7. Addressing the members concern, Mr S H MAK advised that slope selection work in respect of more than 200 schools had been completed, under which 46 private slopes and 11 Government slopes affecting 48 schools had been identified and included in the Landslip Preventive Measures Programme for detailed study. It was envisaged that studies on all selected slopes to determine the necessary follow-up actions would be finalised within 1997. Mrs YU and Mr K W MAK further pointed out that as some 75% of the 400 schools were either private schools or aided schools under private ownership, the school authorities concerned had the responsibility for repairing and maintaining their slopes. It was imperative for them to initiate action on maintenance/repair works early and not to wait until the slopes were identified by the GEO to be hazardous and being issued with a DHO by the Building Authority.
8. As regards possible safety measures, a member suggested that an alarm system be set up for schools with potential slope hazards. The system would be activated to effect the evacuation procedures immediately when the Landslip Warning Signal was hoisted or/and when the recorded rainfall of the district reached a threshold level. Another member echoed the view and considered that such an alarm system should also be installed in schools with sizeable slopes.
9. Responding to the members suggestion, Mr S H MAK explained that there were practical difficulties in devising a reliable alarm system for schools as the stability of slopes could be affected by a variety of other factors apart from the level of rainfall. As far as contingency plans were concerned, Mrs YU emphasised that schools should develop their own plans in the light of their own circumstances. Apart from weather conditions and geotechnical factors, the prime concern in deciding evacuation of students and/or school closure should be the safety of students and staff. She further assured members that these salient points would be highlighted in the comprehensive circular to be issued to schools.
III. Education for Chinese immigrant children
(Appendices C and D of LegCo Paper No. CB(1) 1816/95-96)
10. At the Chairmans invitation, Hon LAW Chi-kwong highlighted the following points of his position paper and urged the Administration to formulate a comprehensive policy on education for Chinese immigrant children (CIC):
- A central school placement scheme should be set up to provide more effective service to newly arrived CIC.
- An assessment scheme should be devised for assessing the academic standard of CIC in order to facilitate their placement into the appropriate school levels.
- The Administration should promote greater integration between CIC and local students with a view to assisting the former to adapt to the local education system as speedily as possible.
11. Some members expressed support for the establishment of a central school placement scheme for CIC as under the existing arrangements, CIC and their parents experienced a lot of frustration when they were repeatedly turned away by schools even if suitable places were available. They also urged that suitable sanctions, such as a reduction in school subsidies, be put on schools with bad records of admitting CIC so as to deter this malpractice. Members also put forward the following suggestions:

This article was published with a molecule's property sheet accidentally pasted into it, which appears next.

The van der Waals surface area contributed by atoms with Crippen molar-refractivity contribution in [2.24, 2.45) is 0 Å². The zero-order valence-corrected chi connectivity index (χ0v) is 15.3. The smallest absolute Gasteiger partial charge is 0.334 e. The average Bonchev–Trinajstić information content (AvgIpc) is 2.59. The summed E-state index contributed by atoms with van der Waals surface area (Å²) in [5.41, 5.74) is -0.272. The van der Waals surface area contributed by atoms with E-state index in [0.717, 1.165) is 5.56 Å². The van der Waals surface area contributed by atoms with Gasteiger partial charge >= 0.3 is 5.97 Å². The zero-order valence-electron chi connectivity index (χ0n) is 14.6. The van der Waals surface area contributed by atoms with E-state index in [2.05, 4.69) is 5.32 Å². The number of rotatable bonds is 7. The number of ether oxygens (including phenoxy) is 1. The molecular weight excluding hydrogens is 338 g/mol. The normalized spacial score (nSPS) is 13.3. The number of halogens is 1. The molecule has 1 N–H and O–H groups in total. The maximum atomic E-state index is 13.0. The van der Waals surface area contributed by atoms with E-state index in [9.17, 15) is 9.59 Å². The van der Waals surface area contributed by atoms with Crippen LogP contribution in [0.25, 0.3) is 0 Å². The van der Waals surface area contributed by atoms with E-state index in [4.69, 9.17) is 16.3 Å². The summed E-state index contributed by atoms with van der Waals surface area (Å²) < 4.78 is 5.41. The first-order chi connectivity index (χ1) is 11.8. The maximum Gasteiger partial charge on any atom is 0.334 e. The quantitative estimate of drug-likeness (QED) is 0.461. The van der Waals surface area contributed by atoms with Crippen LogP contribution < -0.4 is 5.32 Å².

- Apart from being given a list of schools in their district, parents of CIC should be provided with information on the number of vacancies available at each level in the schools.
- The ED should collect information on schools which had persistently rejected CICs application for admission and follow up these cases.
- To facilitate follow-up action by the ED, the school authorities should be presented with a form for confirming whether or not the CIC concerned had been admitted.
12. In explaining the work of the ED in providing school placement service for newly arrived CIC and possible areas of improvement, Mrs YU made the following points :
- A Central Placement Unit (CPU) had been set up in February 1996 to handle difficult cases of placement of CIC. The Unit was administered by three Principal Education Officers and where necessary, the Assistant Director (Schools) would also be involved. So far, the placement of CIC had been successfully achieved through advice and persuasion by the respective DEOs and the assistance of the CPU had not yet been resorted to.
- Besides providing placement service to CIC aged 15 or below in line with the requirement of nine-year compulsory education, the DEOs would also assist children above the age of 15 to find suitable places in ordinary schools. If the CIC were interested in receiving prevocational or vocational training, assistance would be offered accordingly.
- The ED was aware of the importance of a proactive approach in offering school placement assistance to CIC. Staff would also keep frequent contact with parents to follow up the result of placement referrals and offer further help if necessary. Members suggestions for service improvement would be seriously considered.
13. On the question of sanctioning unco-operative schools, Mrs YU and Mrs Ruth LAU advised as follows: